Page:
United’s order for cabin crew to focus on “personal grooming” is the least of its problems

Image: Reuters/Lucy Nicholson
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United has had a tough 18 months. They dragged a doctor off a plane which promptly went viral, three times as many pets died on their flights as all other airlines combined, they policed female passengers’ clothing, and tried to wade into America’s hyper-divisive gun debate only to have it backfire.

So when you think about the many avenues United might consider taking to revamp its image amongst its customers, rumpled shirts and “personal grooming” standards are not the first things that spring to mind. And yet, according to reporting from Skift, it is currently a matter of corporate priority.

In an internal memo sent to staff, United’s vice president of in-flight operations said: “Perhaps because of the distractions of our industry or the merger of our airlines, over time, we became too relaxed in compliance with established standards. We lost our focus on the value uniform standards have on our customers’ perception of our company.”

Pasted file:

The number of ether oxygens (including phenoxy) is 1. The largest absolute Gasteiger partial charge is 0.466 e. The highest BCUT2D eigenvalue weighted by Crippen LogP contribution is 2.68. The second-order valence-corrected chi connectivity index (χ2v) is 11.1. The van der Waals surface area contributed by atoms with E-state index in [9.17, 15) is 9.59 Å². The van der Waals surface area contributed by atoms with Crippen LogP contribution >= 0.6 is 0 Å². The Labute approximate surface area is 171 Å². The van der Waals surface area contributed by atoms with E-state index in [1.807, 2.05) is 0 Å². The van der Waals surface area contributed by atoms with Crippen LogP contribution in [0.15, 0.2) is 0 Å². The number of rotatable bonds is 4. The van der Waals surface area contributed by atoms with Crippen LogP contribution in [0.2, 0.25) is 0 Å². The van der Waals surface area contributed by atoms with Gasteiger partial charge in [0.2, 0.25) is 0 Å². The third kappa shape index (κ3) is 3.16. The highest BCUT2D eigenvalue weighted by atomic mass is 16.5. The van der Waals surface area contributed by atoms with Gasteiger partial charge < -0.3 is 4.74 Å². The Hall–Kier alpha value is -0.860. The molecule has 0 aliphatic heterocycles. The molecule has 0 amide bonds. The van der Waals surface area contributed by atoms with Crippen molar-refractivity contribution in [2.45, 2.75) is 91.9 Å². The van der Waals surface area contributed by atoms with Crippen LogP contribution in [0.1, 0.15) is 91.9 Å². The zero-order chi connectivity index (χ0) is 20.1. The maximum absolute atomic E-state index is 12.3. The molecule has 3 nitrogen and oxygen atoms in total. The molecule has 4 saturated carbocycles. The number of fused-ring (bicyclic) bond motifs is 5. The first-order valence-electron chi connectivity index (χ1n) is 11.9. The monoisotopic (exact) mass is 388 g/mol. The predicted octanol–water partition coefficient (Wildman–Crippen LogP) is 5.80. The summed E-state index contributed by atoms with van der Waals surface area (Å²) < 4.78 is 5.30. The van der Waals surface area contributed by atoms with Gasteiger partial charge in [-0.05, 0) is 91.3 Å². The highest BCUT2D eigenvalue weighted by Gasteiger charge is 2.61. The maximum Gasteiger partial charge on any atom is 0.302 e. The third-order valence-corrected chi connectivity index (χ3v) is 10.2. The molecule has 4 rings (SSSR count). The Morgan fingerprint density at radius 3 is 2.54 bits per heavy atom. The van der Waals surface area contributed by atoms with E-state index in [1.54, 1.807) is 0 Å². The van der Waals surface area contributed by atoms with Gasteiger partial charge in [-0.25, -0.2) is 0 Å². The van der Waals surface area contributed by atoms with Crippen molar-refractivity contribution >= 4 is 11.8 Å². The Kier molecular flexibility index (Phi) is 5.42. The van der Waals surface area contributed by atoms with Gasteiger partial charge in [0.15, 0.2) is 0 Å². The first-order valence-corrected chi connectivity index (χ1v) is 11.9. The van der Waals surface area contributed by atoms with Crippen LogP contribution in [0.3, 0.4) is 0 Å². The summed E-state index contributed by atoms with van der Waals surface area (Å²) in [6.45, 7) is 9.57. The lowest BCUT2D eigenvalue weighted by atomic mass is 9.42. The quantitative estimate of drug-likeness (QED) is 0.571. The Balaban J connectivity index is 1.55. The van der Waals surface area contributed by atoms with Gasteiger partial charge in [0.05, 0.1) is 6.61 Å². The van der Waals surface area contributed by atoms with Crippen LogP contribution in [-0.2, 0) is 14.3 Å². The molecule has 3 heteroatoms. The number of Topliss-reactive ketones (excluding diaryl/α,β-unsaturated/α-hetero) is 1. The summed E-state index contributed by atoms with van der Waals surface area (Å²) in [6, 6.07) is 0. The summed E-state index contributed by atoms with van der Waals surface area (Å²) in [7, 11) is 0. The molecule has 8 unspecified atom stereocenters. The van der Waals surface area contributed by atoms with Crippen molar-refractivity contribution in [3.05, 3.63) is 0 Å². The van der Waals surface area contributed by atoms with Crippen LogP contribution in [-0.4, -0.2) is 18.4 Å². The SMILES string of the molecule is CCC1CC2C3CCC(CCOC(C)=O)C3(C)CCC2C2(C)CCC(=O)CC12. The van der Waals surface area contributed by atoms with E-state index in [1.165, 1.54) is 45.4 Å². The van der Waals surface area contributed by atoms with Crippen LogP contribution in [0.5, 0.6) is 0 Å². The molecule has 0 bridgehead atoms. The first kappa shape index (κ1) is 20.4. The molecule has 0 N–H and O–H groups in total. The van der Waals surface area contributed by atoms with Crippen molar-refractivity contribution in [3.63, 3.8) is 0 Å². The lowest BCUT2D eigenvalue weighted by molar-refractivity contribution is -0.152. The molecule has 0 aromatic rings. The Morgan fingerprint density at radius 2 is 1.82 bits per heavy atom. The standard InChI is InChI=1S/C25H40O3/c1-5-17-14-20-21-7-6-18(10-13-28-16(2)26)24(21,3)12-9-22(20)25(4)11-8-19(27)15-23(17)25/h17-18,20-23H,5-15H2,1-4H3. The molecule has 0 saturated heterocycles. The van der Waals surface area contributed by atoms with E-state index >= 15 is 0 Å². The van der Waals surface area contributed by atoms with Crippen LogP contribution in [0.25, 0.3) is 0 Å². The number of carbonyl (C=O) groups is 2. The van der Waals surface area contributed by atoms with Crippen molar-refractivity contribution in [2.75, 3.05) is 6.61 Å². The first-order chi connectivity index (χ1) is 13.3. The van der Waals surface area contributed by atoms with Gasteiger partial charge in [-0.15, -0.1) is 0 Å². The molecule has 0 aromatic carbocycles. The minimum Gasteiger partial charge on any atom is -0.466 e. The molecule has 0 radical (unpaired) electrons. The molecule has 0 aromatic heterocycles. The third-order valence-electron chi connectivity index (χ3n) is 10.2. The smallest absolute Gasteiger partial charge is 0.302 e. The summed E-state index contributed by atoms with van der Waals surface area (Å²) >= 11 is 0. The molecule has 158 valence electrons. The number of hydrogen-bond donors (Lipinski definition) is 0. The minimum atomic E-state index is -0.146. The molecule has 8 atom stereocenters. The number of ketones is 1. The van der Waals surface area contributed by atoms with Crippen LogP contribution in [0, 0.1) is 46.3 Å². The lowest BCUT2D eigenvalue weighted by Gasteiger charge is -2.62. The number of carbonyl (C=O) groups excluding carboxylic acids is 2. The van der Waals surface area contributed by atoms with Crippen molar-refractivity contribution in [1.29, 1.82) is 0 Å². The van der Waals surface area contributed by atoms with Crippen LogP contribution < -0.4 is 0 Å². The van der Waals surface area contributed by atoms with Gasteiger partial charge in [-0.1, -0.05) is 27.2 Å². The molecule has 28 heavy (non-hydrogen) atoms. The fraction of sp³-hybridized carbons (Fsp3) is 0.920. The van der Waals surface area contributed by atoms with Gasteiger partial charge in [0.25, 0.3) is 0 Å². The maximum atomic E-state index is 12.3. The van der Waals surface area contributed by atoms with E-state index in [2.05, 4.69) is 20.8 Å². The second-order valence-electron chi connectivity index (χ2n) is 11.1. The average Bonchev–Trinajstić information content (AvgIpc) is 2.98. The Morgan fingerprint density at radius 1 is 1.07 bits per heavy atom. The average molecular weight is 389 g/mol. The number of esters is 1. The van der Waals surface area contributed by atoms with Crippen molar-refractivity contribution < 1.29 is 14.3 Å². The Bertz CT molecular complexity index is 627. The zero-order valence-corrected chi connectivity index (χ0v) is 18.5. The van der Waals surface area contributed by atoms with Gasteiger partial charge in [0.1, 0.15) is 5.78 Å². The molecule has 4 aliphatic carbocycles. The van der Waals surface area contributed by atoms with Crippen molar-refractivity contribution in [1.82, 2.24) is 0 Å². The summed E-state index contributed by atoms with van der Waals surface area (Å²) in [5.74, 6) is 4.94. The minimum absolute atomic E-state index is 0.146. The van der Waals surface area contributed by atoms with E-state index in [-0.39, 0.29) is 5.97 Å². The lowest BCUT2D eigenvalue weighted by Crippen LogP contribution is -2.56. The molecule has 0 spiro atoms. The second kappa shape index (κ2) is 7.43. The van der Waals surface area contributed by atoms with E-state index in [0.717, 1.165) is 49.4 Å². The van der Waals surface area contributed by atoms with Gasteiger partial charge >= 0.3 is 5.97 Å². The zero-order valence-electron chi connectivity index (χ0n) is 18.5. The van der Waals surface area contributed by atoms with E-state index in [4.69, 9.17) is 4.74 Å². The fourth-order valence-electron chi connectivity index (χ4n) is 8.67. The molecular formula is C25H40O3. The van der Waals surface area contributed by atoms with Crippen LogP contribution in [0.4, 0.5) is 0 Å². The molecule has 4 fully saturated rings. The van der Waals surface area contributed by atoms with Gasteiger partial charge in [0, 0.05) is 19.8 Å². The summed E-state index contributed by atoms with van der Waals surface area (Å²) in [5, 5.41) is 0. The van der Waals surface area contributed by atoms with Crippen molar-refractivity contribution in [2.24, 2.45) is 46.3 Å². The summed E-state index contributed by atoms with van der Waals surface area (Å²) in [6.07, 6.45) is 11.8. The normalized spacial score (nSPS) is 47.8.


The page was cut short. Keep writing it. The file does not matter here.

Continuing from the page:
The memo as reported by Skift made no specific mention of gender, other than mentioning skirt length. However, as roughly three quarters of cabin crew in the US are female according to the US Department of Labor—and there is a long history of sexism related to serving people in the skies—it’s hard not to detect a gender-tinged note to the memo.

There are no shortage of articles on the internet “ranking” various international cabin crews by their attractiveness; restrictions on height, weight, and body ornamentation are all standard in the industry. Singapore Airlines’ image-conscious crew are rather condescendingly referred to as “Singapore Girls.” Meanwhile Virgin Atlantic flight attendants are required to wear red lipstick while they’re in flight, and part of their training program is focused on the kind of fastidious grooming that founder Richard Branson believes creates the “Virgin flair.” 

It was reported that the renewed attentiveness to image was called for by some of United’s own flight attendants, who felt their colleagues had verged into the sloppy territory. The memos were reportedly well-received by staff, and there are plans to hold “image fairs” at the airlines crew bases around the country to make sure everyone is clear on acceptable standards.

In a statement from the airline to Quartz, a spokesperson said: “Part of putting our customers at the center of everything we do means making sure our employees are representing care and professionalism in their actions as well as their appearance. When our employees feel and look their best, it makes it easier for them to deliver the top-notch service our customers deserve.”

That all being said, here’s hoping upper management doesn’t limit its brand overhaul efforts with personal grooming alone.

Update: This post has been updated to add United’s statement to Quartz.